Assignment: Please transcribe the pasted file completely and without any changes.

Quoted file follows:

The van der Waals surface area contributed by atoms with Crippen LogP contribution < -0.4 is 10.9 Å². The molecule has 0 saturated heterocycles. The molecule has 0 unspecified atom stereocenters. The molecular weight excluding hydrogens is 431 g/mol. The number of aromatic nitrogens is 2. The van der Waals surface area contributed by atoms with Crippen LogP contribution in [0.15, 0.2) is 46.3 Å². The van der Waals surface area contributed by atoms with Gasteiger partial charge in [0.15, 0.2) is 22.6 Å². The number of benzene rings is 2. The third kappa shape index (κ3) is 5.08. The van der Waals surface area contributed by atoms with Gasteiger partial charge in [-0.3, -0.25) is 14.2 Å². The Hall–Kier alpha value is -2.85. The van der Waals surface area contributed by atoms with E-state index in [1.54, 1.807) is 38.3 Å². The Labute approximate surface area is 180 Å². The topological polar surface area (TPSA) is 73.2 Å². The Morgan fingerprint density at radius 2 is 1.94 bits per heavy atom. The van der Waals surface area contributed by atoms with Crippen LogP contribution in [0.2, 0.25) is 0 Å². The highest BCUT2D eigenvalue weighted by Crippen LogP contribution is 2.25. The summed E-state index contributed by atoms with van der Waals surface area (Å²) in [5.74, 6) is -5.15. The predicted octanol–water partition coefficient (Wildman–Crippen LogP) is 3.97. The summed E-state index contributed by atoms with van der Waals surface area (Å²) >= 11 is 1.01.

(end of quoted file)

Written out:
The van der Waals surface area contributed by atoms with Crippen LogP contribution < -0.4 is 10.9 Å². The molecule has 0 saturated heterocycles. The molecule has 0 unspecified atom stereocenters. The molecular weight excluding hydrogens is 431 g/mol. The number of aromatic nitrogens is 2. The van der Waals surface area contributed by atoms with Crippen LogP contribution in [0.15, 0.2) is 46.3 Å². The van der Waals surface area contributed by atoms with Gasteiger partial charge in [0.15, 0.2) is 22.6 Å². The number of benzene rings is 2. The third kappa shape index (κ3) is 5.08. The van der Waals surface area contributed by atoms with Gasteiger partial charge in [-0.3, -0.25) is 14.2 Å². The Hall–Kier alpha value is -2.85. The van der Waals surface area contributed by atoms with E-state index in [1.54, 1.807) is 38.3 Å². The Labute approximate surface area is 180 Å². The topological polar surface area (TPSA) is 73.2 Å². The Morgan fingerprint density at radius 2 is 1.94 bits per heavy atom. The van der Waals surface area contributed by atoms with Crippen LogP contribution in [0.2, 0.25) is 0 Å². The highest BCUT2D eigenvalue weighted by Crippen LogP contribution is 2.25. The summed E-state index contributed by atoms with van der Waals surface area (Å²) in [5.74, 6) is -5.15. The predicted octanol–water partition coefficient (Wildman–Crippen LogP) is 3.97. The summed E-state index contributed by atoms with van der Waals surface area (Å²) >= 11 is 1.01.